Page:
Learn / Pet-Friendly Rehabs: How Animals Can Aid Your Addiction Treatment
Completing primary addiction treatment is challenging, even in the best of circumstances. To smooth your path to recovery, addiction specialists may use a range of medication and therapy-based options. One option that’s gained popularity in recent years is pet therapy, or animal-assisted therapy (AAT). This type of treatment helps improve your chances of success by cultivating the strong emotional bonds that often form between people and animals. In rehab, pets can create a feeling of familiarity and comfort, soothe raw emotions, calm your mind and even help you open up to your therapists—all of which is a significant boon to your recovery progress.
Animal-assisted therapy is the use of animals to enhance healing processes. Used in a variety of therapeutic settings, AAT has a number of benefits, which include:
Dogs and cats are the most commonly employed therapy animals, but several rehabs offer programs such as equine therapy and even dolphin therapy! In fact, the benefits of AAT aren’t exclusive to any specific type of animal—it’s the companionship and unconditional love that counts.
According to a study published by the US National Library of Medicine, “It has been suggested that AAT might help to develop the therapeutic relationship between patients and healthcare professionals1, and could improve the therapeutic atmosphere; animals in AAT can act as social facilitators, social modulators, and amplifiers of emotional reactivity.” Another advantage of pet therapy is that it works well for people with a wide range of disorders and personal backgrounds—its core benefits are largely universal.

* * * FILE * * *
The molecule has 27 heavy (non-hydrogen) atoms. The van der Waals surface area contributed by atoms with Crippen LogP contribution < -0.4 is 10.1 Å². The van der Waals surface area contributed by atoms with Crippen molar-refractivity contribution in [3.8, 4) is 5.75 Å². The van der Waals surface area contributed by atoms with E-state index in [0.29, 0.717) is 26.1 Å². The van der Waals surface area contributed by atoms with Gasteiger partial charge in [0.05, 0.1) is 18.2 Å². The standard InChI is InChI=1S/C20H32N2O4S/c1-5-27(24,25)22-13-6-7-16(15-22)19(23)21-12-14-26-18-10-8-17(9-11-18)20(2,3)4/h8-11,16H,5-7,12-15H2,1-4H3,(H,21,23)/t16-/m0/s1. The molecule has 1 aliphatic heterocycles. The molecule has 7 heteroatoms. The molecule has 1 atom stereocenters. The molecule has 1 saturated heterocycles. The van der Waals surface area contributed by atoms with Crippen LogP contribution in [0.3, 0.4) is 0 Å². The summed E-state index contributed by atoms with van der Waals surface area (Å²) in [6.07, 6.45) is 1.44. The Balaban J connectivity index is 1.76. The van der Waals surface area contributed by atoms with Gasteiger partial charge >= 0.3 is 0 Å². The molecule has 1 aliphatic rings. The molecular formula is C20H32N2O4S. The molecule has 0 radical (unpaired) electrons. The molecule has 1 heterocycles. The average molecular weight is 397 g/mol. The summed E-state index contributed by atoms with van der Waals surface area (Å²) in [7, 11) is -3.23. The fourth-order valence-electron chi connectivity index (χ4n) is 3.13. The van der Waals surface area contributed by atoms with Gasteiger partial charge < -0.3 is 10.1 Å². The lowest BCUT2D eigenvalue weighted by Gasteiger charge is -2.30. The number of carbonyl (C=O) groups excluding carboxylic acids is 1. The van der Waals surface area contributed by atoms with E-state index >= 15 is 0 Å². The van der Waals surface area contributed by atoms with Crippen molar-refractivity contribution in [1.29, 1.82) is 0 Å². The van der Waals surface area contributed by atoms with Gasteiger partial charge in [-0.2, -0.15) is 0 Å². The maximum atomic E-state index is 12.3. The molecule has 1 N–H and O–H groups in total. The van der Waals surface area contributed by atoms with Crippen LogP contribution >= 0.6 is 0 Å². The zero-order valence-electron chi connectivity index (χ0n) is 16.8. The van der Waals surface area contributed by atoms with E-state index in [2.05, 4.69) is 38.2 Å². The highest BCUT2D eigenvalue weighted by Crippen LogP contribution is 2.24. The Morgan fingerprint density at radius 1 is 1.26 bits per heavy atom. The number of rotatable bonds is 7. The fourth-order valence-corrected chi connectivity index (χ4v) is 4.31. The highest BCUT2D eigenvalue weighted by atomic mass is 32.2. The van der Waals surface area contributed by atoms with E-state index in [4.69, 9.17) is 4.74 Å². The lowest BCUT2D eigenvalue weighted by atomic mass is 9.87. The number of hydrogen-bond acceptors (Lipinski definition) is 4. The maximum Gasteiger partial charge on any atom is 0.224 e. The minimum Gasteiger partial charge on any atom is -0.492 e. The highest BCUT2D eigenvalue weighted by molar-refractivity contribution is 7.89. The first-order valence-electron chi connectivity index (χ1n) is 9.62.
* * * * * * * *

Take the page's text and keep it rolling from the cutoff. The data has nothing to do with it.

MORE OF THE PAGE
Interacting with pets has a calming effect—one that’s surely welcome during the early days of addiction treatment when dealing with stress, frustrations, and unfamiliar surroundings can test the limits of your willpower. Animals improve your mental state and provide you with a much-needed sense of comfort and security, helping you get settled into your program and adding an extra layer of support.
Pets also release feel-good chemicals in your brain (which get depleted over the course of an addiction), such as the “love hormone” oxytocin, enhancing your ability to connect with others. This not only helps you open up more easily in therapy but establishes positive emotional patterns you can take with you well into recovery.
It’s not just human-to-animal connections that are established during AAT; pets can strengthen human-to-human bonds, too. A study on companion animals as a conduit for getting to know people2 published in the journal PLoS One found that people who walked their dogs were far more likely to know their neighbors than non-pet owners. In fact, pet owners were 60% more likely to get to know people in their neighborhoods they hadn’t known before. As establishing new, non-using friends is a key component of successful recovery, pet companionship can go a long way in maintaining sobriety. And the increased physical activity that comes along with it isn’t bad, either—it can help you maintain a healthy weight, keep your blood pressure in check and keep your stress levels under control.